Listening is a skill we’d all like to get better at – I can’t think of a time when I asked someone or a group if they wanted to be a better listener and someone said, “no.”
It is a life skill that impacts our ability to communicate, build relationships and get things done. It helps us learn, and doing it well can save us immense amounts of time, effort and frustration.
While in some ways we think about listening as an act of not talking, actually, to be a highly effective listener we do need to talk and engage – and one of the best ways to engage as a listener is by asking questions.
Today I am giving you a “starter pack” of questions you can use to be a better listener. Seven of these questions you can ask others, and three are questions for you to keep in mind, but not ask out loud.
The Out Loud Questions
Not all of these will apply in every situation, so modify and use the appropriate ones for a given conversation.
- “How do you feel about that?” This question encourages the other person to go deeper and share more about their point of view.
- “Can you tell me more about that?” While this question could be answered with a yes or no, in practice it is one of the most useful listening questions as it encourages the other person to continue and will work in nearly any situation.
- “I hear you saying . . . X . . . do I have that correct?” This is a version of paraphrasing the other person to check for understanding, and then ask for confirmation. There are many ways to ask this – find one that works for you because it is critical to your ability to both understand and help the other person know that you understand.
- “What would make it better?” This allows the other person to share their viewpoint and take the next step in the conversation.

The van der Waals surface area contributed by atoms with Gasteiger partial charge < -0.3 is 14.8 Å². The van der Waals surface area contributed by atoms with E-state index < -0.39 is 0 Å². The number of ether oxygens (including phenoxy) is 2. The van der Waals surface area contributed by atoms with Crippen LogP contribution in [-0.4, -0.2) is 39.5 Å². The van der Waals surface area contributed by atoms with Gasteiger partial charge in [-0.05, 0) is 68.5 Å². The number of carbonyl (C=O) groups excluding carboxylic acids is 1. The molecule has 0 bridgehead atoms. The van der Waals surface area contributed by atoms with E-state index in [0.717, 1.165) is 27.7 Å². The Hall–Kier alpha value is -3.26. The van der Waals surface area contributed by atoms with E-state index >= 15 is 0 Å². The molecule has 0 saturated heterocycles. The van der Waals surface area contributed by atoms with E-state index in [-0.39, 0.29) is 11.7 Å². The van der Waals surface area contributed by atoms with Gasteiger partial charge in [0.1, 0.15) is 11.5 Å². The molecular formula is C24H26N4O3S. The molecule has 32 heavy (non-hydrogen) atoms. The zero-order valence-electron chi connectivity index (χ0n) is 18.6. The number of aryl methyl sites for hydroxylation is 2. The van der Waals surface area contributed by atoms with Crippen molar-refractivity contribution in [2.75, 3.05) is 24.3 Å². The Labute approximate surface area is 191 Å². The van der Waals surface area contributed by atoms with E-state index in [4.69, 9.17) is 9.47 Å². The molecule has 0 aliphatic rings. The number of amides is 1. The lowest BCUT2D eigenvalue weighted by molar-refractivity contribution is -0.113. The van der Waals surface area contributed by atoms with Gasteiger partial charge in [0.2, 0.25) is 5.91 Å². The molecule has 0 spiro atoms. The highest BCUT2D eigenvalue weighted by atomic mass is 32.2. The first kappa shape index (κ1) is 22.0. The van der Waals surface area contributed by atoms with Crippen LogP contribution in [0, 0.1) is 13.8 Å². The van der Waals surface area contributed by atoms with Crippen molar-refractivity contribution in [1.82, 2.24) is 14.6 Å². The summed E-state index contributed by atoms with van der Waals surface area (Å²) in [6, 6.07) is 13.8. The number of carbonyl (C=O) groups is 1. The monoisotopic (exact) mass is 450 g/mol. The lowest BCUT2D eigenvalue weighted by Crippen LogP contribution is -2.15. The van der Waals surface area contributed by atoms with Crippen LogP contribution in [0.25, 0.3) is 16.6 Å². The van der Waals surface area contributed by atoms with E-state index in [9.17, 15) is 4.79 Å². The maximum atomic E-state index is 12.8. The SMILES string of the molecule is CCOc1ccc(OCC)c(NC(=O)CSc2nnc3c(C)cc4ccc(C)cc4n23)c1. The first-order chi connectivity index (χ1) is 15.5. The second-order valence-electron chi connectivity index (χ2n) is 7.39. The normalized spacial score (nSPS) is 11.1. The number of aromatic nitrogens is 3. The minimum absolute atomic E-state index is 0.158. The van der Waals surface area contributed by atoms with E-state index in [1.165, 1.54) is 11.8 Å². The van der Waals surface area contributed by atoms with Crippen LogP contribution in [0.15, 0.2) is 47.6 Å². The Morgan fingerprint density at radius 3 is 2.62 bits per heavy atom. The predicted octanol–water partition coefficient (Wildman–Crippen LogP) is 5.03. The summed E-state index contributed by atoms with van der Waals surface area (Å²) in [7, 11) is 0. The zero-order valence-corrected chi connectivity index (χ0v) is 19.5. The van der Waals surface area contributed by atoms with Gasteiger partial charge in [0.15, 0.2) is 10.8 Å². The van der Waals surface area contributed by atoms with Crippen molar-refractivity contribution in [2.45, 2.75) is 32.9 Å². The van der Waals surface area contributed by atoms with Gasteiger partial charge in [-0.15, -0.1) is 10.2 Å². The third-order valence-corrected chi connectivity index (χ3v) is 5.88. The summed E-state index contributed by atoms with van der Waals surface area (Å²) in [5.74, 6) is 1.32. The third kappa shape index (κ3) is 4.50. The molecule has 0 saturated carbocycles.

- “How can I help?” Maybe you can, and maybe you can’t help. But asking and probing to see their perspective shows that you are willing to help! Hint – don’t ask if you aren’t willing to actually help in some way!
- “What’s next?” This question moves us forward. It might signal to the other person that you are bored with the current topic, so be careful of the tone and placement of this question,. It can also signal that you are ready to help with solution.
- What is the most important thing to remember?” If you really want to understand the other person, help them summarize for you. This question offers that chance and signals that you DO want to remember.
The Internal Questions
These are not meant as questions to ask of the other person, but of yourself. Thinking about these questions will help you stay engaged in the conversation and avoid a wandering mind. They also keep you focused on what is ultimately most important – your relationship with the other person.
- Do I really understand what they are saying? If the answer is yes, great. If not, it is time to ask some of the questions above.
- What are their non-verbal behaviors telling me? People communicate with more than their words – are you hearing with your eyes as well as your ears? Are you getting the full message?
- How can I best show my support for them right now? This is a powerful question to ask, and even more valuable when you take action on your answer.
As I said, these are a starter pack. Use these to start using questions more effectively when you listen. As you do, you will develop and find others to use, including alternative and personalized versions, that will expand your starter pack.
Listening is about more than just hearing and understanding the messages being communicated by others. You send back a much bigger and ultimately more important message to others when you truly listen – you communicate that you support and care about the other person. These questions will help you remain mindful of this bigger purpose and help you listen more effectively whenever you use them.